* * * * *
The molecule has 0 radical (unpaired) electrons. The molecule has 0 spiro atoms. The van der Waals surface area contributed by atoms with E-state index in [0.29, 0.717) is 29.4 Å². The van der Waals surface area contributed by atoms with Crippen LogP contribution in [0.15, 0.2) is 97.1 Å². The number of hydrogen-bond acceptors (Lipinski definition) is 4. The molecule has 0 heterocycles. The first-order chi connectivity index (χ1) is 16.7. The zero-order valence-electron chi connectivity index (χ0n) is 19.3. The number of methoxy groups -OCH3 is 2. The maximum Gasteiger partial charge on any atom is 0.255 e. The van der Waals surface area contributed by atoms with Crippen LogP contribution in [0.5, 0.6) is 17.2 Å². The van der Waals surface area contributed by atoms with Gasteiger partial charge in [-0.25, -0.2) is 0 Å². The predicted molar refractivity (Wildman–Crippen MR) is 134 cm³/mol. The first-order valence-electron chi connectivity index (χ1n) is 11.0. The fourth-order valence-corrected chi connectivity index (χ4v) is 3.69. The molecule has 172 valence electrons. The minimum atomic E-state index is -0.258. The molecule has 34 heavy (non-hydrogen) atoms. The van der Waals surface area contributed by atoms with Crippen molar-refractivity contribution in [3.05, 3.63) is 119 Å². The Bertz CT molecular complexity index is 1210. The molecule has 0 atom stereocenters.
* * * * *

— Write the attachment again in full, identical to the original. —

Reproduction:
The molecule has 0 radical (unpaired) electrons. The molecule has 0 spiro atoms. The van der Waals surface area contributed by atoms with E-state index in [0.29, 0.717) is 29.4 Å². The van der Waals surface area contributed by atoms with Crippen LogP contribution in [0.15, 0.2) is 97.1 Å². The number of hydrogen-bond acceptors (Lipinski definition) is 4. The molecule has 0 heterocycles. The first-order chi connectivity index (χ1) is 16.7. The zero-order valence-electron chi connectivity index (χ0n) is 19.3. The number of methoxy groups -OCH3 is 2. The maximum Gasteiger partial charge on any atom is 0.255 e. The van der Waals surface area contributed by atoms with Crippen LogP contribution in [0.5, 0.6) is 17.2 Å². The van der Waals surface area contributed by atoms with Gasteiger partial charge in [-0.25, -0.2) is 0 Å². The predicted molar refractivity (Wildman–Crippen MR) is 134 cm³/mol. The first-order valence-electron chi connectivity index (χ1n) is 11.0. The fourth-order valence-corrected chi connectivity index (χ4v) is 3.69. The molecule has 172 valence electrons. The minimum atomic E-state index is -0.258. The molecule has 34 heavy (non-hydrogen) atoms. The van der Waals surface area contributed by atoms with Crippen molar-refractivity contribution in [3.05, 3.63) is 119 Å². The Bertz CT molecular complexity index is 1210. The molecule has 0 atom stereocenters.